The FAFSA Has A Warning Label For A Reason

The FAFSA was initially developed to determine your federal financial aid eligibility. Today almost all colleges use the FAFSA to determine financial aid eligibility for campus-based funds, state aid and college scholarships. If you are a U.S Citizen or eligible non-citizen enrolled at least halftime at a Title IV College, you should receive some form of financial aid as a result of completing your FAFSA application.

The importance of the FAFSA application in the financial aid process created a number of new problems. The danger with so much importance being placed on the FAFSA is that many people submit the FAFSA with errors or inconsistencies that can cause them to lose some or all of their financial aid they are entitled to. This means there is a very good chance you’ll be one of the parents or students who submits your FAFSA incorrectly and you could lose some or all of your financial aid!

This disturbing information is probably a contributing factor to the federal government issuing the FAFSA with the following warning label.

WARNING: you must fill out this form accurately. The information that you supply can be briefed by your college, your state or by the U.S Department of Education.

Regardless Of Income Or Assets You Can Qualify For Financial Aid

One of the most common questions we get asked by parents and students deciding whether to do everything themselves or retain our financial aid services is… “I don’t think we’ll qualify for financial aid, should I still bother completing the FAFSA or the other financial aid forms?

The Answer Is:

YES, and if you want financial aid you must complete the FAFSA, and you must complete your FAFSA correctly the first time, otherwise it will be rejected. Remember regardless of your income and assets and as long as none of your errors prevent your FAFSA from being processed, you are likely to be eligible for at least some financial aid whether it’s free college scholarships or federal student loans.

The Best Way To Complete Your FAFSA

There are two very important and common questions people ask us about the FAFSA. The answers will save you from a lot of frustration, hassles, and wasted time as well as save you a ton of money.

1. Should You Complete The FAFSA Online Or Use The Paper FAFSA?

It is easier for the federal government to process your FAFSA online. However it is not easier for you to complete it this way. Online you must complete approximately 63 different screens; have a compatible web browser and a properly configured printer. You may also encounter challenges with the server’s ability to handle the volume of users. If you’re lucky enough to get connected, pray you don’t get timed out. If you are going to do the FAFSA yourself you may find it easier to use the paper version. Whether you do the FAFSA online or offline it has no impact on your financial aid, none whatsoever! The difficulty most families have with completing the FAFSA is what led to us completing the financial aid forms for our clients.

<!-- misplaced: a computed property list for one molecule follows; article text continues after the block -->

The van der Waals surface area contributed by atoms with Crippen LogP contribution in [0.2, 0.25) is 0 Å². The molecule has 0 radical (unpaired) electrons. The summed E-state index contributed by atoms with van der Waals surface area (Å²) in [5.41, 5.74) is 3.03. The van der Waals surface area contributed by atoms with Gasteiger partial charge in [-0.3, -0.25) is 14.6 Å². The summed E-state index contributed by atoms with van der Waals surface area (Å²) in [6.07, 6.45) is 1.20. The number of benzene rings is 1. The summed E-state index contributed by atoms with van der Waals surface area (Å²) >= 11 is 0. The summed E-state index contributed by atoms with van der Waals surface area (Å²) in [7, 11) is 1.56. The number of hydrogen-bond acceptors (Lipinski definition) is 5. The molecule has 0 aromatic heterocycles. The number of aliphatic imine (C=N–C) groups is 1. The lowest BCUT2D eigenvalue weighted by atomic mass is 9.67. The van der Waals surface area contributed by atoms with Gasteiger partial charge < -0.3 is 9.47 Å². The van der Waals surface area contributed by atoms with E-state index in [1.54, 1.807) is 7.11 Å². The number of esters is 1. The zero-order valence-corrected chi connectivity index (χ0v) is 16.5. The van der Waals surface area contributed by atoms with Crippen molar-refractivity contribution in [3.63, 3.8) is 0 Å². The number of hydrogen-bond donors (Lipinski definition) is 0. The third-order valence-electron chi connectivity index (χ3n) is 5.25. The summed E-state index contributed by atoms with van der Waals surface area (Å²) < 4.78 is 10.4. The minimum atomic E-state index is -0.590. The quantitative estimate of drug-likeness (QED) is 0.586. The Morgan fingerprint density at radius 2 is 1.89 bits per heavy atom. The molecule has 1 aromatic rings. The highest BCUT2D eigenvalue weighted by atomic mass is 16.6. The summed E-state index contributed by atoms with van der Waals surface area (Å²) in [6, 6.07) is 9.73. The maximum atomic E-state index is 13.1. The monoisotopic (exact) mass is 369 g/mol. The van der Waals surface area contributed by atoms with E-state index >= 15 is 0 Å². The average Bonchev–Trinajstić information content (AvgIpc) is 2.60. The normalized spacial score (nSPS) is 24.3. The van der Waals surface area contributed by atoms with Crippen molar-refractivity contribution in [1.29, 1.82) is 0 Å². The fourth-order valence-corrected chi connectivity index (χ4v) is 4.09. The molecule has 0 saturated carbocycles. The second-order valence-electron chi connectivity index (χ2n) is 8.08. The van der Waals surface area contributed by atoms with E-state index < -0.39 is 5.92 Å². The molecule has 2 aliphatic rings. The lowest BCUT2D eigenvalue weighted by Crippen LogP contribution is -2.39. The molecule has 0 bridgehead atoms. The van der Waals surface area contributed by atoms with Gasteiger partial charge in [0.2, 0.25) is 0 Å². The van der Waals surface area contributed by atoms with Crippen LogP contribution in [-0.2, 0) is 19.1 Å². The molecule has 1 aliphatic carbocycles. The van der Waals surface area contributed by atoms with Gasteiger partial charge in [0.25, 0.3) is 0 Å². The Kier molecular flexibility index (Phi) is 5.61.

2. How Can You Maximize Your Financial Aid Eligibility?

The function of FAFSA in principle is not that different than your 1040 form. The rules and regulations are very different but the function is similar. Learn how to organize the major various components of the FAFSA and you may qualify for more financial aid. Be sure your FAFSA is consistent with all the other financial aid forms or be prepared to endure the verification process.

Examples

  • Reduce or shelter “included” assets. Converting included assets into non-included assets will increase financial aid eligibility.
  • Take advantage of the differences in the way the need analysis process assesses the assets and income of the student and his or her parents.
  • Take advantage of the different ways each school may value your assets. Choose a college where you’ll receive more financial aid.

There many different strategies available to help you receive more financial aid and free college scholarships. Helping families qualify for  FAFSA financial aid is an integral part of our service. However if you don’t submit the FAFSA and the other financial aid forms the strategies won’t matter. Whether we complete your FAFSA through our financial aid services or you complete the FAFSA on your own, be sure you submit your financial aid forms correctly the first time if you want to receive financial aid.

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